DOI: 10.1161/circ.148.suppl_1.15096 ISSN: 0009-7322

Abstract 15096: miR-132 Inhibition Shows Anti-Hypertrophic Effects in Preclinical Heart Failure Models and in Exploratory Pharmacodynamic Parameters of a First-in-Human Phase 1b Clinical Trial

Sandor Batkai, Celina Genschel, Janika Viereck, Steffen Rump, Wilfried Hauke, Mariann Gyongyosi, Denise Traxler, Rabea Hinkel, Christian Kupatt, Arthur A Levin, Thomas Thum
  • Physiology (medical)
  • Cardiology and Cardiovascular Medicine

Introduction: Cardiac expression levels of miR-132 are elevated in patients with heart failure (HF) and have been associated and provoke pathological cardiac hypertrophy. To inhibit these cardiac remodeling processes and restore normal cardiac function, we developed the synthetic antisense oligonucleotide inhibitor CDR132L targeting miR-132. Anti-hypertrophic effects of miR-132 inhibition have been shown previously in cell culture models and a mouse model of pressure overload-induced HF.

Methods and Results: MiR-132 inhibition with CDR132L was now tested in a mouse model of pressure overload induced HF induced by transverse aortic constriction (TAC) and in three different porcine HF models to further confirm the translatability of therapeutic effects. The first pig model was an early post-myocardial infarction (MI). Pigs were treated with CDR132L by intravenous (IV) or intracoronary (IC) infusion on day 3 and day 28 and analyzed on day 56 post-MI. As a second model, chronic post-MI HF pigs received monthly IV treatments over 3 or 5 months starting from month 1 post-MI. Third, percutaneous aortic constriction was induced in pigs by reduction stent implantation and CDR132L was administered IC on day 0 and day 28 followed by analysis on day 56. Hypertrophy was determined by cell size measurements in wheat germ agglutinin (WGA) stained cardiac sections and was significantly decreased between 15% and 29% in CDR132L-treated groups with sufficient dose levels compared to placebo-treatment independent from the large animal model and dosing regimen. Furthermore, TAC mice treated with CDR132L showed a significant decrease in left ventricular mass by 14 % compared to placebo. In line with these data, the cardiac remodeling marker lipocalin-2 (NGAL) was reduced in plasma of chronic HF patients assessed in a first-in-human phase 1b clinical to test safety, efficacy, and also exploratory pharmacodynamics of CDR132L (NCT04045405).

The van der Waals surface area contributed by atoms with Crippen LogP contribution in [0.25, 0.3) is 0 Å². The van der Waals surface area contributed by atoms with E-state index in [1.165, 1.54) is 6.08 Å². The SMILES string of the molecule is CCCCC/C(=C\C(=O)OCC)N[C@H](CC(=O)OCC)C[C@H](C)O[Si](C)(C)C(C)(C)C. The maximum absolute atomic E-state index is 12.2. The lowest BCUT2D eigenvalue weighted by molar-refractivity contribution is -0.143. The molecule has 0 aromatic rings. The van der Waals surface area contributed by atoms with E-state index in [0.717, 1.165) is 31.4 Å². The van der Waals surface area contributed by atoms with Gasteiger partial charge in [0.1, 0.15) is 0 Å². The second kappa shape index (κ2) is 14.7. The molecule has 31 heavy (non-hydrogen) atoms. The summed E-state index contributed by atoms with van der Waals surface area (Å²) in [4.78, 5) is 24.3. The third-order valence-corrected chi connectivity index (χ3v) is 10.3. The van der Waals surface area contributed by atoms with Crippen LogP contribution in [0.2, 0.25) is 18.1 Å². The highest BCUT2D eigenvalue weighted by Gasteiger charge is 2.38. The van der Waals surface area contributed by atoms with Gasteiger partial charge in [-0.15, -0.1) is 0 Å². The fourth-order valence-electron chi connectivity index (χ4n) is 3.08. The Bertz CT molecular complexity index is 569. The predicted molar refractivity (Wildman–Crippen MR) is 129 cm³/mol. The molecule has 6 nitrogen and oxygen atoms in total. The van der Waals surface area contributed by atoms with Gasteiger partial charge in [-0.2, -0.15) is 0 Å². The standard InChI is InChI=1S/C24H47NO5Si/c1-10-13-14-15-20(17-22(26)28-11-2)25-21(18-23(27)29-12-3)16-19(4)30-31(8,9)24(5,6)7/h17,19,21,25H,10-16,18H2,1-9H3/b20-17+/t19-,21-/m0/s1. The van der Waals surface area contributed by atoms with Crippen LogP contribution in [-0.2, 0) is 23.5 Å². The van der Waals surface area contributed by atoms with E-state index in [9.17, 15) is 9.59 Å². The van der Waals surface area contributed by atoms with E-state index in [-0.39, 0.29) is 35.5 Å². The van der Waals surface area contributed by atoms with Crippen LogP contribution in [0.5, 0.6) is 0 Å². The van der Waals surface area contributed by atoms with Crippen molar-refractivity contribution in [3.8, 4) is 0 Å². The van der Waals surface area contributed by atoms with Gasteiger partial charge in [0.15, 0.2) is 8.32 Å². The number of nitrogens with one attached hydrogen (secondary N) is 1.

Conclusions: Our results confirm beneficial effects of CDR132L treatment on pathological cardiac remodeling in HF.

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